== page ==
Topic Monday: Living Through The Cycle of Violence
We’ve been discussing domestic violence and one important factor of an abusive relationship is the cycle of violence. This cycle happens hundreds of times in an abusive relationship. At first the cycle may happen very slowly lasting as much as a year or more. However, in my experience, the more often abuse happens the faster this cycle will move. This could even be to the point that the cycle completes itself within just a few hours.
The important thing to remember is that each phase may last for a different length of time but over time the violence will increase. The important thing to remember is that this is for any type of abuse that occurs.
So let’s take a look at the phases:
Phase One: Tension Building—is when the tension begins to build, the abuser often increases threats and control while the victim minimizes the problem and tries to keep the abuser calm, the victim feels as if she is walking on eggshells, there is poor communication and the tension becomes intolerable. I can tell you from experience that as the abuse increases, the victim will sometimes force the situation just to get the abuse over with.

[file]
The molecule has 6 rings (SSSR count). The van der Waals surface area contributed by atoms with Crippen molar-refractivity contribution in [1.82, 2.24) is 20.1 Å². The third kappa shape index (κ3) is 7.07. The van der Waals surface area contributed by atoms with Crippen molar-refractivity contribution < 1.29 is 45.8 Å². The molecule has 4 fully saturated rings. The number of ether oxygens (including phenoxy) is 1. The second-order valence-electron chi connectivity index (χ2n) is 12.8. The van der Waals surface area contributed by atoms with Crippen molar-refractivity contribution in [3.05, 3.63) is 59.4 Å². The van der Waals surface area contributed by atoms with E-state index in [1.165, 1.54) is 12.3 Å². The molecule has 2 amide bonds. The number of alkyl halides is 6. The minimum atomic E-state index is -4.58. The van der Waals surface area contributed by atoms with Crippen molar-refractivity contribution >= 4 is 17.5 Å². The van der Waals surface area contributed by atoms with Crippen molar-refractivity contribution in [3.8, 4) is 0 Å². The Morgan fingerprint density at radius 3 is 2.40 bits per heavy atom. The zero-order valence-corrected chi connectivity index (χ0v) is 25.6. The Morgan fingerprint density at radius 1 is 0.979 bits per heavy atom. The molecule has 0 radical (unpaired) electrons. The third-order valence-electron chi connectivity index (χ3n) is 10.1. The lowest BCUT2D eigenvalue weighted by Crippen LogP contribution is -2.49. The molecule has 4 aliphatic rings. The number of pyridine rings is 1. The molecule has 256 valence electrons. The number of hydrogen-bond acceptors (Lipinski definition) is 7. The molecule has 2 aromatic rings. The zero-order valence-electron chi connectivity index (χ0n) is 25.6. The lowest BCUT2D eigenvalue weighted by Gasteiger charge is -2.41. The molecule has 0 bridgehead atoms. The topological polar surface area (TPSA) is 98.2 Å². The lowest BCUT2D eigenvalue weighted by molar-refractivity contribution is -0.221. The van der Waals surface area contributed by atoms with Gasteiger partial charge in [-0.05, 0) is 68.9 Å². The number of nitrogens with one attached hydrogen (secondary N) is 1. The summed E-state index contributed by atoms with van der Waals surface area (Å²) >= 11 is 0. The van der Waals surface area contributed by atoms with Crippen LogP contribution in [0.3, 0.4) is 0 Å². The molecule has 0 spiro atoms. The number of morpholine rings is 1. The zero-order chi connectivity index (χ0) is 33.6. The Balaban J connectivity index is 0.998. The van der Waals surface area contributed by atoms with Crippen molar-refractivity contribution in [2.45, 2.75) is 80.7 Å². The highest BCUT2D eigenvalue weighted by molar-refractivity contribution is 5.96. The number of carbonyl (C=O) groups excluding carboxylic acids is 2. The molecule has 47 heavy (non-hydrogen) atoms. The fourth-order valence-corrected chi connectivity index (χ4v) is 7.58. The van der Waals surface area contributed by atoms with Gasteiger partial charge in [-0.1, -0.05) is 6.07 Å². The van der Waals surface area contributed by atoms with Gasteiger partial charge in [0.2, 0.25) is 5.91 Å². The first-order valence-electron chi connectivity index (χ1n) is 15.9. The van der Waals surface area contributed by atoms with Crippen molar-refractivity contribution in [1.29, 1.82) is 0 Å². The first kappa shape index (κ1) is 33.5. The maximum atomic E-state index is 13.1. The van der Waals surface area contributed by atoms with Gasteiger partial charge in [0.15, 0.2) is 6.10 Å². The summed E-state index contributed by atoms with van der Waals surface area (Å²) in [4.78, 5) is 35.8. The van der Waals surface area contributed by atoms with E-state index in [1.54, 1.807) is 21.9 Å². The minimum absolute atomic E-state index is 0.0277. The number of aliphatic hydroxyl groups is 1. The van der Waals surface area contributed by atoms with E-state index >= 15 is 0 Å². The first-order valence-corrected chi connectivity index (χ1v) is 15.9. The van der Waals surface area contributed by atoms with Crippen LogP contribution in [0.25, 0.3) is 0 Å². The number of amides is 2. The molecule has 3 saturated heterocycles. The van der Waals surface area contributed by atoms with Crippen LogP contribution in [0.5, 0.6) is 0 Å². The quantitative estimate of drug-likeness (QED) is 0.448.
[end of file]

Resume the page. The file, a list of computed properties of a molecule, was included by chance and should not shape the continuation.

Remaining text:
Phase Two: Abusive Incident—abuser loses control, victim feels trapped and helpless, abuser blames the victim, the abusive incident occurs.
Phase Three: Making Up—the abuser apologizes and may promise to never do it again, abuser may blame the victim or deny the abuse took place.
Phase Four: Honeymoon Period—abuser is loving and attentive, victim has mixed feelings, victim feels guilty and responsible, abuser is manipulative and promises to change, victim minimizes abuse and considers reconciliation, and abuser will do anything to keep victim under his control. During this period the victim is often confused, because the abuser may be loving and they wish that the abuser was like this all the time. I would often think that if it was always like this I wouldn’t be so unhappy, but inevitably the cycle would repeat and the abuse would occur again and I’d be reminded that the man I loved was a Dr. Jekyll and Mr. Hyde personality.
Have you seen this cycle of violence in relationships?